WASHINGTON -- Michael Regimente of Annapolis is sensitive to the image problem.
He says: "It's not like this is a Star Trek convention featuring the Attack of the Pear People vs. the Great Unwashed."
Yet that's what many people think when believers in Unidentified Flying Objects, aliens from other planets, and flying-saucer abductions get together to picket the White House for the "Right to Know" about out-of-this-world phenomena.
About 50 people from around the country marched in front of 1600 Pennsylvania Avenue in brutal heat and humidity yesterday to persuade the United States government to release about 20,000 pages of documents they claim proves the existence of UFOs.
One of the placards read: "Stop the Cosmic Watergate!"
"Depending on what poll you use, maybe 50 or 60 percent of the American public has some belief in UFOs, but they don't talk about it because of the stigma," said Mr. Regimente, a 44-year-old construction manager who has pursued the subject as a hobby for about four years. "And there's a lot more going on than even those people want to let into their minds."
Yesterday's protest was the second in as many years for "Operation Right to Know," a Washington group devoted to ending government secrecy about extra terrestrials, including the alleged U.S. Army retrieval in 1947 of a crashed flying saucer and dead aliens in Roswell, N.M.
Larry W. Bryant, a "Right to Know" supporter, has filed suit here demanding that the Army and Walter Reed Medical Center release autopsies of aliens believed to have been recovered from the desert outside of Roswell on July 5, 1947.
"If the government would at least acknowledge the truth of Roswell, it would move Ufology out of the nut case category and into the legitimate scientific realm," said Mr. Regimente, who spent the weekend at a UFO seminar in Richmond, Va., that attracted scientists and academics as well as those who say they have been abducted by aliens and taken aboard space ships for observation.
Last year's White House rally drew less than a dozen people, but such small beginnings suit leaders of "Operation Right to Know," who likened their mission to the Civil Rights marches by black Americans in the 1950s and 1960s.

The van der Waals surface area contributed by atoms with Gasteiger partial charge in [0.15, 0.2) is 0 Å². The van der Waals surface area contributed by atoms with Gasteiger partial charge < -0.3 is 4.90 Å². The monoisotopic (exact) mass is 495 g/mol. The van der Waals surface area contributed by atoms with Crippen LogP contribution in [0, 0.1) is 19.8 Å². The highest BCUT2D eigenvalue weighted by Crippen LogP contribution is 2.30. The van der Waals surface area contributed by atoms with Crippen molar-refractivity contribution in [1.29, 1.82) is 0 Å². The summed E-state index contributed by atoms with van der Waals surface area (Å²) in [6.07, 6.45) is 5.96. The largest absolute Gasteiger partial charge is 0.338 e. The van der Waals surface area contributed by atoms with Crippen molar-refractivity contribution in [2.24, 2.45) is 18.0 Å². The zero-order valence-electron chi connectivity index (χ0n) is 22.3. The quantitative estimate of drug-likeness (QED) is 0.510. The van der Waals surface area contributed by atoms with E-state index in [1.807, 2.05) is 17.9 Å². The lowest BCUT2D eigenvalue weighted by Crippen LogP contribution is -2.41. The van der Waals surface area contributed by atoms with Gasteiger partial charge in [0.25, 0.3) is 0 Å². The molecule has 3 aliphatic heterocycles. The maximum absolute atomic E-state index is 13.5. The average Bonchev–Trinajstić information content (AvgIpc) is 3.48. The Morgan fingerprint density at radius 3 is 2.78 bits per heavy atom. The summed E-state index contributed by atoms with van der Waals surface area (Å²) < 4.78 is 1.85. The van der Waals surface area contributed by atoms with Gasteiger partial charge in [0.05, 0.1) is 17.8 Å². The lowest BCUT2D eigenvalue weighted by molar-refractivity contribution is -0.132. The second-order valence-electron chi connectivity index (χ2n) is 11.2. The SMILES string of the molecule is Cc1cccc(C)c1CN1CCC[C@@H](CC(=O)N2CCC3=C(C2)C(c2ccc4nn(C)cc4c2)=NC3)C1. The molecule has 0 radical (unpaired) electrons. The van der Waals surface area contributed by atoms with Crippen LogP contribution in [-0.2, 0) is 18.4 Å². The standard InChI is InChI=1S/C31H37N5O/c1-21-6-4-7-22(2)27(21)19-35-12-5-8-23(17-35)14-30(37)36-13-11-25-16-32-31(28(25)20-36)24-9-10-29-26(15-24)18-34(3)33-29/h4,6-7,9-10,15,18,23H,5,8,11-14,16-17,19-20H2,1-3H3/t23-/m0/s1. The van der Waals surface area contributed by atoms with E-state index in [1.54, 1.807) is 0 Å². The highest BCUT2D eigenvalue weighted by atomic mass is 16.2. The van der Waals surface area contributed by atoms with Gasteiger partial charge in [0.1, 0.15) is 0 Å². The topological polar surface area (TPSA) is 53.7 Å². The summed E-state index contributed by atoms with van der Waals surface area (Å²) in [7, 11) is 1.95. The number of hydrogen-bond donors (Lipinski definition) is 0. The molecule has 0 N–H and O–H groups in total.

"The Civil Rights movement started when one lady refused to give up her seat on a bus," said Ed Komarek, a Thomasville, Ga., real estate investor who co-founded "Operation Right to Know. "Just like back then, there's a lot of dissatisfaction. We want full disclosure."
Said Hal McKenzie, an organizer from Maryland: "This demonstration is more important than any demonstration ever held in Washington, D.C. This one affects everyone."
A big problem in being taken seriously, Mr. Komarek said, is supermarket tabloids with screaming headlines like, "Aliens Abduct Elvis from the Grave!"
And he chastised the mainstream media for being more interested in interviewing kooks who show up at UFO rallies in space costumes with silver antennae on their heads than filing Freedom of Information Act requests to find out why the government won't talk about Roswell and other incidents.
A flier circulated to the protesters advised pickets on how to deal with reporters, who nearly outnumbered the marchers.
"There may indeed be aliens walking through the walls of your bedroom," the hand-out said. "But no newspaper could print that without ridiculing you."
Mindy Gerber, a 35-year-old registered nurse from East Windsor, N.J., braves the ridicule.
"I'm an abductee, it's been going on throughout my life and will continue to go on," said Ms. Gerber, who said she has no conscious recall of the abductions but vaguely remembers the experiences through hypnosis.
"The aliens study certain people the way we might study animals in the wild. It's all kind of gray to me, I'm not very clear what I've learned except that there's a lot of stuff going on that we just don't know about."